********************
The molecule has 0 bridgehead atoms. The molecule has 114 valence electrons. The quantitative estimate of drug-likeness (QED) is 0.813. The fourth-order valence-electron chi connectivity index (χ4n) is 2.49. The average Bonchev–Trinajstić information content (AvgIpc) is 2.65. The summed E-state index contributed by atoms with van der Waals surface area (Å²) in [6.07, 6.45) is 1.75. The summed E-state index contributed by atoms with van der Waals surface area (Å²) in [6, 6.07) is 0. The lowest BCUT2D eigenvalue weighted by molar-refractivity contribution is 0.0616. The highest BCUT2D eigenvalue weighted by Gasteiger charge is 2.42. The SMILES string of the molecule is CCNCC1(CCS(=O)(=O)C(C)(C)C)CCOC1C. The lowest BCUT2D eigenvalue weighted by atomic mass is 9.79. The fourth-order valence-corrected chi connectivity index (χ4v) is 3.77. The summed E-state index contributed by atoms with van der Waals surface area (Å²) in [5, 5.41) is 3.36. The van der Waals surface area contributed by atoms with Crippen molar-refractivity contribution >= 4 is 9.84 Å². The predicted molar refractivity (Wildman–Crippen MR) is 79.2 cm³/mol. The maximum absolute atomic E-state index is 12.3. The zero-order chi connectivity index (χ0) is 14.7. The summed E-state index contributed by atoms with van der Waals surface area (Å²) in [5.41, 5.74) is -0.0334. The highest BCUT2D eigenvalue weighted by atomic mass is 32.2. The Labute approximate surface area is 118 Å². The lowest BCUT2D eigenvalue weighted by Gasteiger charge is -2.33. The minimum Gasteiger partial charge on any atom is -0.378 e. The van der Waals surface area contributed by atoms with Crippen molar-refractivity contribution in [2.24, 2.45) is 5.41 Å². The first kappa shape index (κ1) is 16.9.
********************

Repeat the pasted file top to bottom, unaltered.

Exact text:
The molecule has 0 bridgehead atoms. The molecule has 114 valence electrons. The quantitative estimate of drug-likeness (QED) is 0.813. The fourth-order valence-electron chi connectivity index (χ4n) is 2.49. The average Bonchev–Trinajstić information content (AvgIpc) is 2.65. The summed E-state index contributed by atoms with van der Waals surface area (Å²) in [6.07, 6.45) is 1.75. The summed E-state index contributed by atoms with van der Waals surface area (Å²) in [6, 6.07) is 0. The lowest BCUT2D eigenvalue weighted by molar-refractivity contribution is 0.0616. The highest BCUT2D eigenvalue weighted by Gasteiger charge is 2.42. The SMILES string of the molecule is CCNCC1(CCS(=O)(=O)C(C)(C)C)CCOC1C. The lowest BCUT2D eigenvalue weighted by atomic mass is 9.79. The fourth-order valence-corrected chi connectivity index (χ4v) is 3.77. The summed E-state index contributed by atoms with van der Waals surface area (Å²) in [5, 5.41) is 3.36. The van der Waals surface area contributed by atoms with Crippen molar-refractivity contribution >= 4 is 9.84 Å². The predicted molar refractivity (Wildman–Crippen MR) is 79.2 cm³/mol. The maximum absolute atomic E-state index is 12.3. The zero-order chi connectivity index (χ0) is 14.7. The summed E-state index contributed by atoms with van der Waals surface area (Å²) in [5.41, 5.74) is -0.0334. The highest BCUT2D eigenvalue weighted by atomic mass is 32.2. The Labute approximate surface area is 118 Å². The lowest BCUT2D eigenvalue weighted by Gasteiger charge is -2.33. The minimum Gasteiger partial charge on any atom is -0.378 e. The van der Waals surface area contributed by atoms with Crippen molar-refractivity contribution in [2.24, 2.45) is 5.41 Å². The first kappa shape index (κ1) is 16.9.